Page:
The requirement, which would come into effect on 1 July 2016, was created at the beginning of 2015 after the International Maritime Organisation (IMO) amended the Safety of Life at Sea Convention (SOLAS). Containers would now need a verified weight in order to be loaded onto a ship for exports.
According to the amendment, it would be the shipper’s responsibility to verify the weight of the container, and containers not meeting these requirements would not be allowed to be loaded onto a ship, or offloaded at a port.
According to Mitchell Brooke, logistics development manager at the Citrus Growers’ Association, the fruit industry needed at least another 18 months to prepare for the new regulations.
“The first official notice was only circulated in South Africa in June last year, while we only saw the official guidelines towards the end of January this year. We need these guidelines to ascertain the scope of the requirements and criteria specific to weighing equipment and the certification process,” Brooke said.
According to the amendments, there were two methods shippers could use to determine container weight. The first method involved the container being weighed after it had been packed, and would entail trucks being weighed on weighbridges both with and without the containers.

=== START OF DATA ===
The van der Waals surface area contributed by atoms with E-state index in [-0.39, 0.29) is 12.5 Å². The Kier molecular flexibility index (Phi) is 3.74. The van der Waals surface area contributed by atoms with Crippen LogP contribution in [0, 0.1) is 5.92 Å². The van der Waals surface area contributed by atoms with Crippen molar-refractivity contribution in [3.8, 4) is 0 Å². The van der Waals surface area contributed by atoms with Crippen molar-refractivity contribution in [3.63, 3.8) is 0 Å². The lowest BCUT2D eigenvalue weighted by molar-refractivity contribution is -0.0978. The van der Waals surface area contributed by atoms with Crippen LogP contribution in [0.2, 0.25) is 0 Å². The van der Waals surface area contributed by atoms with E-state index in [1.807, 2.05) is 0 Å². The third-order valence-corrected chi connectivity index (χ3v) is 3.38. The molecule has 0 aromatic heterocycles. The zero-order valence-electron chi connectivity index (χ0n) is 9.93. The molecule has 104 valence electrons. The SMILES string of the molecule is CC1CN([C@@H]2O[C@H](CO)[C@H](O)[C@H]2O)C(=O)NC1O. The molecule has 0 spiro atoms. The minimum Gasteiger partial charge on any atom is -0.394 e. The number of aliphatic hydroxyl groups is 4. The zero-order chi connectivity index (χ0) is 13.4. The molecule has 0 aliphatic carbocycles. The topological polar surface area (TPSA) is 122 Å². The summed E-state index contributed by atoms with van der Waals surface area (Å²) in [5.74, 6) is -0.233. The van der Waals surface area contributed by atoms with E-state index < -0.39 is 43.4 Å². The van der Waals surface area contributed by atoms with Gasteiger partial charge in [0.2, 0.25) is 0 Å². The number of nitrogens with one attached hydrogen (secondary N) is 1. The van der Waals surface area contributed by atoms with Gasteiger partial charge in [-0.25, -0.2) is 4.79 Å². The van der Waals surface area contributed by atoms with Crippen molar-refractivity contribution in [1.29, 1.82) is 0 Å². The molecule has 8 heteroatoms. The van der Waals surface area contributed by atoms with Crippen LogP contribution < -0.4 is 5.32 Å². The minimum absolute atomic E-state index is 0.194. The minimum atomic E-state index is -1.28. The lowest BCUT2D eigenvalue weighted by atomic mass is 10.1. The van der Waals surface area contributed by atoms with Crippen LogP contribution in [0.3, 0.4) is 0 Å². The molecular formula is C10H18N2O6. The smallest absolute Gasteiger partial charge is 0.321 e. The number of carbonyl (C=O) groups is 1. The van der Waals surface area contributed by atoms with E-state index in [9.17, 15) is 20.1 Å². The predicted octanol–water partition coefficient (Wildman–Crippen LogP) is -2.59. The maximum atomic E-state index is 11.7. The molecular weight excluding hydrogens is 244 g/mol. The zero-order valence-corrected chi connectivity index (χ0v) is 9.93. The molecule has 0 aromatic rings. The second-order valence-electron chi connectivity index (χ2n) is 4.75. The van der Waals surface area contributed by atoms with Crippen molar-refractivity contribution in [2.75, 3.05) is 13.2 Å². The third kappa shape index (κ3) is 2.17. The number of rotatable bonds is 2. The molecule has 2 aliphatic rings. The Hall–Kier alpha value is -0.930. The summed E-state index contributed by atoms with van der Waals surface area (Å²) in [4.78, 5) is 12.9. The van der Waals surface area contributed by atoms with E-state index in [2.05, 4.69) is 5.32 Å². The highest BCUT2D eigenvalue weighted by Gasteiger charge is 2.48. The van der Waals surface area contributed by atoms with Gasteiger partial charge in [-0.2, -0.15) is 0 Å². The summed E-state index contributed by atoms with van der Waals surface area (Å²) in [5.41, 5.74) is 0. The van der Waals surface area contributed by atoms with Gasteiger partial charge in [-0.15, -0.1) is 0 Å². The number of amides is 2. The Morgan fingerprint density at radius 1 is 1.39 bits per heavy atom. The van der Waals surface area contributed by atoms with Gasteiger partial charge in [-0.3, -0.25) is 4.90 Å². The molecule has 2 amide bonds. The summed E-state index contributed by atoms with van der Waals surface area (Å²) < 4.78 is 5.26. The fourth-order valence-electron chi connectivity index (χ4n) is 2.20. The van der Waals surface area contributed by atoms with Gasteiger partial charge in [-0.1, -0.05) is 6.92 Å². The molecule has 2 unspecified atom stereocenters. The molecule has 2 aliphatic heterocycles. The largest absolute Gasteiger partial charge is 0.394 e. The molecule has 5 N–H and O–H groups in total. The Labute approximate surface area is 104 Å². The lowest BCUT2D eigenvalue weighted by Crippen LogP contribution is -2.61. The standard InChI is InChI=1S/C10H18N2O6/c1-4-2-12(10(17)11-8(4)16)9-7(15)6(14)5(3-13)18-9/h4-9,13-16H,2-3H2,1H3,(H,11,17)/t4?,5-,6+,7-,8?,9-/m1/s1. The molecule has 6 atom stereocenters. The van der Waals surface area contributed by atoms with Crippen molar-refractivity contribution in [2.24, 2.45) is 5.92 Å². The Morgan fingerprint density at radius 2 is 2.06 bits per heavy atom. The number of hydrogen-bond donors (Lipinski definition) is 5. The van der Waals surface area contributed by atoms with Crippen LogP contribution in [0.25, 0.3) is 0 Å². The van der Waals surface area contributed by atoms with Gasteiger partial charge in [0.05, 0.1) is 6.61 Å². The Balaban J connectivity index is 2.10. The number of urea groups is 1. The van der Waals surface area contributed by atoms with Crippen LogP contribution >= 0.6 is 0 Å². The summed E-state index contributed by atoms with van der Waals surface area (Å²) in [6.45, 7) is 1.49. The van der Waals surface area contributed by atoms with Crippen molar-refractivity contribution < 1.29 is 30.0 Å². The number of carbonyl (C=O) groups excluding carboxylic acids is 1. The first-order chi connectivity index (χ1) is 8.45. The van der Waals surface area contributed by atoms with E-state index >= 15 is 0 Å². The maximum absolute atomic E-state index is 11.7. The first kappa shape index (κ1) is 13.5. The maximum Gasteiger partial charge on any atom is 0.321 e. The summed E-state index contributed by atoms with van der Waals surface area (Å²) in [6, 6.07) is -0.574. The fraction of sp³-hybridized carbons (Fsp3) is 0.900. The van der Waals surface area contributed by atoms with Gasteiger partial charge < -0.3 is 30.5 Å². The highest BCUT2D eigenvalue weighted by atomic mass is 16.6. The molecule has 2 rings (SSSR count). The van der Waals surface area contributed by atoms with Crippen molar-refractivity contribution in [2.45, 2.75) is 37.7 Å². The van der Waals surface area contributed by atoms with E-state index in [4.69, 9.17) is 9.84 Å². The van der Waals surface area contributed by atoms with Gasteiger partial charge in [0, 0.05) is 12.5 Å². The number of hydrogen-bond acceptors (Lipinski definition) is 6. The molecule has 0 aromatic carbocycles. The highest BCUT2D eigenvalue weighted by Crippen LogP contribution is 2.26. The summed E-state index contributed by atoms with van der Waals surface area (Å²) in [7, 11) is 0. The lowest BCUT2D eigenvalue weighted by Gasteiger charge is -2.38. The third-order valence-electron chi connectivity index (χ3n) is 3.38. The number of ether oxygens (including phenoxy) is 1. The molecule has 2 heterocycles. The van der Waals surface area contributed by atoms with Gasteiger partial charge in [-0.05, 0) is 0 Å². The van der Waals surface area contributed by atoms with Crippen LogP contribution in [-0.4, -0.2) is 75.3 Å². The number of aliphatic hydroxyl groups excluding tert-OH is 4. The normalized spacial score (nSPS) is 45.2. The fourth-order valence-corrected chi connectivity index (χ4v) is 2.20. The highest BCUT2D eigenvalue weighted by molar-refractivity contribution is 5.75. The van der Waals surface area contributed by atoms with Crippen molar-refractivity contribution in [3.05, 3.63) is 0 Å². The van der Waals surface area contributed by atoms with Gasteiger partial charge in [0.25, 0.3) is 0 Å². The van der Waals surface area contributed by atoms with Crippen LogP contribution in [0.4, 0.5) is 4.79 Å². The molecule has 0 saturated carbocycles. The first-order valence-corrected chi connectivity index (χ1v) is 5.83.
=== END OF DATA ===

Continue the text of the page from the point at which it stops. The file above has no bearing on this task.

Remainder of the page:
It had been proposed that trucks could be weighed at port terminals, but there were also concerns that this could exacerbate port congestion problems.
The second method would involve all the cargo and contents being weighed separately and added together, to give the total weight of the container. Brooke said this was problematic because the majority of fruit packhouses and container packing facilities did not have the required weighing equipment.
They would have to order and install this equipment, which then would have to be calibrated and certified by an accredited laboratory. Each weigh point and shipper would also need to undergo an audit to verify the weighing process.
“There are well over 400 fruit packhouses and about 200 local shippers of fruit that would require an audit to receive accreditation as part of the new requirements, and at the moment there are only a handful of people who can conduct these audits,” Brooke said.
The industry was also concerned because SOLAS did not factor in any measure for mass tolerance, and severe penalties had been stipulated for the misdeclaration of information.
This was concerning because moisture loss affected the weight of fruit; one study, for example, found that the mass of a citrus pallet could change by 5% within a week, according to Brooke.